For those of you that didn’t already know, I smoke. Not heavily—I’m not a brown-fingered fifty-a-day kind of guy—but I’ve been a smoker for a long, long time.
And just like many others, I’ve tried to pack it in. More than once. (Just saying that reminds me of the old joke: giving up smoking’s easy; I’ve done it dozens of times.)
These days, of course, for us addicts there’s an alternative to giving up cold turkey style, in the form of electronic cigarettes. Which I think is a bit of a misnomer, actually. There’s a battery, and a heating element that vaporises the liquid carrying the nicotine; that, to my mind, makes them electric, like an electric fire or an electric eel. Electronic makes me think of microprocessors and LEDs. Well, no doubt many e-cigs contain microprocessors and LEDs, so perhaps it’s right to call them electronic, after all. It just seems a little odd, that’s all. (Maybe it’s just me. It’s been a long week.)
To get back to the point, if you can’t stop being a miserable slave to the evil weed, you can at least try the e-cigs. Nobody’s going to say it’s as good as giving up altogether; it’s still nicotine, after all. But then, it’s just the nicotine. No smoke, no tars, no smelling like an old ashtray. And since most of the health problems associated with the coffin nails are consequences of the smoke and tars, surely the e-cig option is an improvement, right?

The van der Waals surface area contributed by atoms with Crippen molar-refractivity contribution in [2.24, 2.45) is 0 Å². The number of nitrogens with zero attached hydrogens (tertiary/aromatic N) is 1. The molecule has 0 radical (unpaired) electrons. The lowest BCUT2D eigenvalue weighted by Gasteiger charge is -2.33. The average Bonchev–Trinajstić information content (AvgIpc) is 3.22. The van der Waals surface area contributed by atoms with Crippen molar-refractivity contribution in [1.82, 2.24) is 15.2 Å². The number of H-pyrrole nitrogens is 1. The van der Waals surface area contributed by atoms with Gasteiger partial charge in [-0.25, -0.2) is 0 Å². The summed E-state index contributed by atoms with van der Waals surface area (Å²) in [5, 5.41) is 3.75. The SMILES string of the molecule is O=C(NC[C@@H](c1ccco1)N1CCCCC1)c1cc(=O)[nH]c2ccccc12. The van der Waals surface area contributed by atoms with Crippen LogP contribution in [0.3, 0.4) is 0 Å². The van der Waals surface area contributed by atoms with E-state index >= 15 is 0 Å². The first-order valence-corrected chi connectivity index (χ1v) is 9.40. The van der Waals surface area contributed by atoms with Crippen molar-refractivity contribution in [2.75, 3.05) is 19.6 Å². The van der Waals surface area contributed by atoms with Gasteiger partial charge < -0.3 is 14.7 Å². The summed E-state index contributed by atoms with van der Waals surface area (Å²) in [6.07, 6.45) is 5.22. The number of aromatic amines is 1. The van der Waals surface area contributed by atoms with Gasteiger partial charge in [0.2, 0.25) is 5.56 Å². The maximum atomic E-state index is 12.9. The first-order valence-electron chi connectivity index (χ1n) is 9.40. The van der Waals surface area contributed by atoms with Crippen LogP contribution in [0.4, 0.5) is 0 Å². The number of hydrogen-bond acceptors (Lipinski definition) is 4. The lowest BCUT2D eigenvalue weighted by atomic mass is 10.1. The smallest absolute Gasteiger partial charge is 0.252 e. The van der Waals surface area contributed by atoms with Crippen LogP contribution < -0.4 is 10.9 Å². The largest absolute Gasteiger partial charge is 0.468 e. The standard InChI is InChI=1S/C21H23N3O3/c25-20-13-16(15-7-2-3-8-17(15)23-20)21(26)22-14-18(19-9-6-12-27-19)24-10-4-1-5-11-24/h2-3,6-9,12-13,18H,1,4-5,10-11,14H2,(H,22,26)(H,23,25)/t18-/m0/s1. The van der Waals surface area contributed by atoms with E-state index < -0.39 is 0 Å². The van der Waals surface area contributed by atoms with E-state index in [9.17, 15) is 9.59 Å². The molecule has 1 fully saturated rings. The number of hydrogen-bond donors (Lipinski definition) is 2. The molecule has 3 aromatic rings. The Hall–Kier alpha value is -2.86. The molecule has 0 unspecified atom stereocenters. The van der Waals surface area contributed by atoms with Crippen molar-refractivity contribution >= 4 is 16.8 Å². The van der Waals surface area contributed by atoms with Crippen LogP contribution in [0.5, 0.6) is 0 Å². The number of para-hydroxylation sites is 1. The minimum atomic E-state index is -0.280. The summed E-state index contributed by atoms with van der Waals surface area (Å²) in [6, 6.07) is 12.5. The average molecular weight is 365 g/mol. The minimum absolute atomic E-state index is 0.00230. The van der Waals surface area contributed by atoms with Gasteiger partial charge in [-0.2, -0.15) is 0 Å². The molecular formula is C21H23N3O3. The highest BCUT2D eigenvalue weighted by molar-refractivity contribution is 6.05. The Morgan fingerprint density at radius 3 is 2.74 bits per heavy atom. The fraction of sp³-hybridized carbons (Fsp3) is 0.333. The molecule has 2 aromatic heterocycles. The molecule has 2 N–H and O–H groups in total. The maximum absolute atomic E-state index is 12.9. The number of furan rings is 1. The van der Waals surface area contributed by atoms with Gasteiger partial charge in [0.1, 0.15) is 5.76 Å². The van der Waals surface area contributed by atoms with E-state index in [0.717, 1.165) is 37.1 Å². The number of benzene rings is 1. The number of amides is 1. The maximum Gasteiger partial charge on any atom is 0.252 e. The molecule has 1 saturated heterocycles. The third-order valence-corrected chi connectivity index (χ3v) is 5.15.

So, I thought I’d give them a go, if only to try to reduce some of the health risks. Over the last month or three I’ve tried a couple of alternatives, and I thought I’d write up something of my results.
The first one I tried was called a Tsunami. That’s the chrome and plastic one on the left in the photo. It seemed to work pretty well; you buy the liquid in little bottles and you fill the reservoir. The problem is that’s not always convenient (you can get some funny looks when you do that on your office desk, for example), and it can be messy. And it was relatively expensive—it set me back something like $65. But the big downside for me was that it just didn’t provide the kick a real cig does, and as a result I still had the craving to burn some real tobacco.